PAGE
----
It is important to continue to cultivate your network for this very purpose.
“It is far too easy to let increasing responsibilities get you more drawn into just your campus versus keeping an eye toward the big picture of both your professional network and your collective work and challenges,” said Jim Rawlins, associate vice chancellor for enrollment management at the University of California at San Diego. “It could be that the colleague you get to know well ends up serving as a reference someday or recommending you for a position. Or maybe you meet someone and decide that person could be a great next boss. At the very least, maintaining and utilizing one’s network is really about continually honing one’s craft and keeping each other aware of possibilities.”
Take your fear and turn it into action. Impostor syndrome can be debilitating, but it can also be a source of motivation. “I have come to see my impostor syndrome as an asset,” said Yvonne Berumen, vice president for admission and financial aid at Pitzer College, “because it’s allowed me to provide a different perspective in our leadership meetings. I see it as something similar to growth mind-set over deficit theory — it’s all about perspective!”
You may doubt yourself because of your background, education, or experiences. But she said: “It’s our unique viewpoint, resilience, hard work, and dedication that have helped us to surpass expectations. And it’s that firsthand experience that helps us change an institution from the inside and remove obstacles for the next generation. In some cases, we may be the only voice. But if we persist, we can strategically add other voices and create partnerships that make lasting change.”
As a candidate, you should not shy away from the values that drive you as a leader and the personal narrative that makes you unique. Higher education is changing, and institutions need fresh ideas to evolve in order to survive. Why not offer a voice that has traditionally been muted to help spark a different way of thinking or an alternate approach on a pressing issue?
“You might be just the voice that’s missing,” said Rawlins of UC-San Diego, “and your strong signals will let people know what they’re getting. It may eventually help someone else around a table or screen speak up with the same thought” — one that person might not have shared “before they knew they had an ally.”
Accept that the feeling may never fully go away. Even when a person with impostor syndrome actually gets a leadership job, insecurities will continue to seep in. Jarrid Whitney, assistant vice president for student affairs, enrollment, and career services at the California Institute of Technology, is a member of the Six Nations Cayuga tribe and was the first person in his family to attend a four-year university. He recalls feeling impostor syndrome for the first time when he entered college and didn’t know what AP tests were because his high school hadn’t offered them.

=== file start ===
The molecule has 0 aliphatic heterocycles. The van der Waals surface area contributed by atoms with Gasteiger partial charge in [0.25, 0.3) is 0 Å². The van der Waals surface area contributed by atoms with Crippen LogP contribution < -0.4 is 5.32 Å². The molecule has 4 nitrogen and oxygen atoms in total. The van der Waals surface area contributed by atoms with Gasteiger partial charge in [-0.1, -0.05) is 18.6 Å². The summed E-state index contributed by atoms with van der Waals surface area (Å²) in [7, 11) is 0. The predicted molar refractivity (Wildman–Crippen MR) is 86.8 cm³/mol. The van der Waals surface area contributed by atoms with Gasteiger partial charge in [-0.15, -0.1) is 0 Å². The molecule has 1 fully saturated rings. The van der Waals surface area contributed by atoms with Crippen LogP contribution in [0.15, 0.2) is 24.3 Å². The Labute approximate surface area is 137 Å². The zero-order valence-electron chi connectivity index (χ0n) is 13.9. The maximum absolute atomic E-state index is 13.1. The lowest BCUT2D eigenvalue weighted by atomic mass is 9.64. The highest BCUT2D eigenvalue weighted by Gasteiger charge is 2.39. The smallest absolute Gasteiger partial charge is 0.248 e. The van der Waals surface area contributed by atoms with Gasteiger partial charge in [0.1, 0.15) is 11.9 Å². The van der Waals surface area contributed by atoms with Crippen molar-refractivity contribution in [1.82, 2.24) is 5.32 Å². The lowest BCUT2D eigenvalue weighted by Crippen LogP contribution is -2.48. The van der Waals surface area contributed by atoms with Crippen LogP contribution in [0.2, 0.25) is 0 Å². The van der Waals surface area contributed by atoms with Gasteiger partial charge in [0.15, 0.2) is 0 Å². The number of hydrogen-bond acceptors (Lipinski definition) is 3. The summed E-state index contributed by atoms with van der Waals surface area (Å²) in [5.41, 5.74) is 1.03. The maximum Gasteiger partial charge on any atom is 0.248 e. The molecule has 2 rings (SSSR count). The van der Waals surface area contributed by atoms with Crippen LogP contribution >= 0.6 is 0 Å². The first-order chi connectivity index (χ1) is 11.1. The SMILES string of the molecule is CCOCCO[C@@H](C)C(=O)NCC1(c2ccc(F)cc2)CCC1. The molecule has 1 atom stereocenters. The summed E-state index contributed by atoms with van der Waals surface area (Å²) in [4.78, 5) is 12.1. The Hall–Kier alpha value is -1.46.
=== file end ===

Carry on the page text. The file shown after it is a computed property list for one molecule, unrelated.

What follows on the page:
“Even today,” he said, “after earning two different Ivy League degrees and nearly 30 years of professional experience working at some of the most selective institutions in the country, I still have those same feelings of impostor syndrome whenever I walk into a room, especially one filled with faculty or trustees. And it’s not about confidence in my work or abilities, but an awareness that I, and many other Native American people, are simply not as represented in educational-leadership spaces. I just have to keep reminding myself that I do belong, I do deserve to be here, and my voice matters.”
You will better manage the many facets of leadership if you retain a certain degree of humility and recognize that you don’t, and can’t, know everything. Authentic and strategic leaders focus less on their own personal deficiencies and rely more on the subject-matter experts on their team, thereby building the confidence of those staff members and valuing their contributions.
Or as Kindle of UW-Madison put it: “Respect and listen to the experts on your team and in the room. … Sometimes the role of the leader is to be an advocate and not necessarily an expert in every subject matter.”
In the arena. Theodore Roosevelt is my favorite president, and as I reflect on the notion of impostor syndrome, I keep coming back to one of his famous quotes:
“It is not the critic who counts; not the man who points out how the strong man stumbles, or where the doer of deeds could have done them better. The credit belongs to the man who is actually in the arena, whose face is marred by dust and sweat and blood; who strives valiantly; who errs, who comes short again and again, because there is no effort without error and shortcoming; but who does actually strive to do the deeds; who knows great enthusiasms, the great devotions; who spends himself in a worthy cause; who at the best knows in the end the triumph of high achievement, and who at the worst, if he fails, at least fails while daring greatly, so that his place shall never be with those cold and timid souls who neither know victory nor defeat.”
The global pandemic, racial reckoning, and unrelenting questioning of the value proposition of higher education make this a new world for colleges and universities. It is a challenge like none we have seen before, and the call for new leadership has never been louder. While there may be a number of reasons why someone may not want to pursue a leadership role in higher education at this time — particularly in enrollment management — impostor syndrome should not be one of them.
Higher education is at an inflection point. If you have counted yourself out of consideration for a leadership role, I hope some of this advice will help you to meet the moment, envision yourself in the arena, and dare to lead.